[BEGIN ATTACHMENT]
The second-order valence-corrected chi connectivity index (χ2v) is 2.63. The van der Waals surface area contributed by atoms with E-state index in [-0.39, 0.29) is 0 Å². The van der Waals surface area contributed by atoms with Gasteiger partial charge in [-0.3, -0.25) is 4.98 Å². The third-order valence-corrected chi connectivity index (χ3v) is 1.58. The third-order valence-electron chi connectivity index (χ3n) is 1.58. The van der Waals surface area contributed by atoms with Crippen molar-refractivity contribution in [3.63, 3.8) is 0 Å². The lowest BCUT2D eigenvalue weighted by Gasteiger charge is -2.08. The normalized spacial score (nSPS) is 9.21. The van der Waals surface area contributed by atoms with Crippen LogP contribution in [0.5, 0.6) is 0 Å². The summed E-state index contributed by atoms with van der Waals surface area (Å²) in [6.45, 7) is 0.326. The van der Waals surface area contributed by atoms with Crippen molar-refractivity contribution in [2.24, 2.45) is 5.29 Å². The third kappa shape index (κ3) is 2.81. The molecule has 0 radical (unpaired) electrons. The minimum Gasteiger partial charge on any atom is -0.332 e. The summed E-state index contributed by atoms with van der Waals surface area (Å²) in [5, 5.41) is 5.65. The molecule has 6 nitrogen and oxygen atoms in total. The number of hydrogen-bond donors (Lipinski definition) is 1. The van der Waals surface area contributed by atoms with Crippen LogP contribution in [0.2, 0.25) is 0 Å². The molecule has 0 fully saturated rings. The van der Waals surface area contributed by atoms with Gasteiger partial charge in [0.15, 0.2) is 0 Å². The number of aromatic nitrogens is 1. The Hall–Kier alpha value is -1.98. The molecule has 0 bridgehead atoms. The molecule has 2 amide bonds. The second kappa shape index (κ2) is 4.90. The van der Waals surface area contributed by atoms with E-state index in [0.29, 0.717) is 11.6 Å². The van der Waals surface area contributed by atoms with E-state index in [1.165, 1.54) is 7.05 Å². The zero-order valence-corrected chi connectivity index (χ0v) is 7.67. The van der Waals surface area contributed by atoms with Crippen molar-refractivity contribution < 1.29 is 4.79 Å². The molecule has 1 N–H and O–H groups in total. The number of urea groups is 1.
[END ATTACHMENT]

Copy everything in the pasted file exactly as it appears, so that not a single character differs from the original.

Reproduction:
The second-order valence-corrected chi connectivity index (χ2v) is 2.63. The van der Waals surface area contributed by atoms with E-state index in [-0.39, 0.29) is 0 Å². The van der Waals surface area contributed by atoms with Gasteiger partial charge in [-0.3, -0.25) is 4.98 Å². The third-order valence-corrected chi connectivity index (χ3v) is 1.58. The third-order valence-electron chi connectivity index (χ3n) is 1.58. The van der Waals surface area contributed by atoms with Crippen molar-refractivity contribution in [3.63, 3.8) is 0 Å². The lowest BCUT2D eigenvalue weighted by Gasteiger charge is -2.08. The normalized spacial score (nSPS) is 9.21. The van der Waals surface area contributed by atoms with Crippen LogP contribution in [0.5, 0.6) is 0 Å². The summed E-state index contributed by atoms with van der Waals surface area (Å²) in [6.45, 7) is 0.326. The van der Waals surface area contributed by atoms with Crippen molar-refractivity contribution in [2.24, 2.45) is 5.29 Å². The third kappa shape index (κ3) is 2.81. The molecule has 0 radical (unpaired) electrons. The minimum Gasteiger partial charge on any atom is -0.332 e. The summed E-state index contributed by atoms with van der Waals surface area (Å²) in [5, 5.41) is 5.65. The molecule has 6 nitrogen and oxygen atoms in total. The number of hydrogen-bond donors (Lipinski definition) is 1. The van der Waals surface area contributed by atoms with Crippen LogP contribution in [0.2, 0.25) is 0 Å². The molecule has 0 fully saturated rings. The van der Waals surface area contributed by atoms with Gasteiger partial charge in [0.15, 0.2) is 0 Å². The number of aromatic nitrogens is 1. The Hall–Kier alpha value is -1.98. The molecule has 0 bridgehead atoms. The molecule has 2 amide bonds. The second kappa shape index (κ2) is 4.90. The van der Waals surface area contributed by atoms with E-state index in [0.29, 0.717) is 11.6 Å². The van der Waals surface area contributed by atoms with E-state index in [1.165, 1.54) is 7.05 Å². The zero-order valence-corrected chi connectivity index (χ0v) is 7.67. The van der Waals surface area contributed by atoms with Crippen molar-refractivity contribution < 1.29 is 4.79 Å². The molecule has 1 N–H and O–H groups in total. The number of urea groups is 1.